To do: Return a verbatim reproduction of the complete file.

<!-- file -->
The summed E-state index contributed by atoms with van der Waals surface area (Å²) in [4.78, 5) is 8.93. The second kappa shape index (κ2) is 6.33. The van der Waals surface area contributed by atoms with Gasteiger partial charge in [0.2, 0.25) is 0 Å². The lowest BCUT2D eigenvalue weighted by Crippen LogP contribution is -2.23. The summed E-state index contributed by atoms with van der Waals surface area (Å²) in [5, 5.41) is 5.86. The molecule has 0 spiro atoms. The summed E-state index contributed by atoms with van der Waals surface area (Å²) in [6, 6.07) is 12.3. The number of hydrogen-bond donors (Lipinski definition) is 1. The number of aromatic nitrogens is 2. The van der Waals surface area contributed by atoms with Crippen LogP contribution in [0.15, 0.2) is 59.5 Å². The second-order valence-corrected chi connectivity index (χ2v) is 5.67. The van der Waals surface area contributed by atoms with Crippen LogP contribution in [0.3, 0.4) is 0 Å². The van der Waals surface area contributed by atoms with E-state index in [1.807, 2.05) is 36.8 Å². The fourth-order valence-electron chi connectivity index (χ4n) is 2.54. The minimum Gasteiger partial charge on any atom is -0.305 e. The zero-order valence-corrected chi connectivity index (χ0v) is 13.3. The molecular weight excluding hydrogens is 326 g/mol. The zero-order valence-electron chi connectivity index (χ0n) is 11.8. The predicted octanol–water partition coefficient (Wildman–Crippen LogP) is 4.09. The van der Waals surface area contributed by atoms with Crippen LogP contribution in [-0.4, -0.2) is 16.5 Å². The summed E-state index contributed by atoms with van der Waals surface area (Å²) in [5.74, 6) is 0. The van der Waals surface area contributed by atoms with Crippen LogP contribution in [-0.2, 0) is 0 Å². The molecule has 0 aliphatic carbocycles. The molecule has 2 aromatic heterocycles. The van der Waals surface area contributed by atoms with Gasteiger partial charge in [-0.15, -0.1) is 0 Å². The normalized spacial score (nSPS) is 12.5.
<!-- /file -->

The summed E-state index contributed by atoms with van der Waals surface area (Å²) in [4.78, 5) is 8.93. The second kappa shape index (κ2) is 6.33. The van der Waals surface area contributed by atoms with Gasteiger partial charge in [0.2, 0.25) is 0 Å². The lowest BCUT2D eigenvalue weighted by Crippen LogP contribution is -2.23. The summed E-state index contributed by atoms with van der Waals surface area (Å²) in [5, 5.41) is 5.86. The molecule has 0 spiro atoms. The summed E-state index contributed by atoms with van der Waals surface area (Å²) in [6, 6.07) is 12.3. The number of hydrogen-bond donors (Lipinski definition) is 1. The number of aromatic nitrogens is 2. The van der Waals surface area contributed by atoms with Crippen LogP contribution in [0.15, 0.2) is 59.5 Å². The second-order valence-corrected chi connectivity index (χ2v) is 5.67. The van der Waals surface area contributed by atoms with Crippen LogP contribution in [0.3, 0.4) is 0 Å². The van der Waals surface area contributed by atoms with E-state index in [1.807, 2.05) is 36.8 Å². The fourth-order valence-electron chi connectivity index (χ4n) is 2.54. The minimum Gasteiger partial charge on any atom is -0.305 e. The zero-order valence-corrected chi connectivity index (χ0v) is 13.3. The molecular weight excluding hydrogens is 326 g/mol. The zero-order valence-electron chi connectivity index (χ0n) is 11.8. The predicted octanol–water partition coefficient (Wildman–Crippen LogP) is 4.09. The van der Waals surface area contributed by atoms with Crippen LogP contribution in [-0.4, -0.2) is 16.5 Å². The summed E-state index contributed by atoms with van der Waals surface area (Å²) in [5.74, 6) is 0. The van der Waals surface area contributed by atoms with Crippen LogP contribution in [-0.2, 0) is 0 Å². The molecule has 0 aliphatic carbocycles. The molecule has 2 aromatic heterocycles. The van der Waals surface area contributed by atoms with Gasteiger partial charge in [-0.15, -0.1) is 0 Å². The normalized spacial score (nSPS) is 12.5.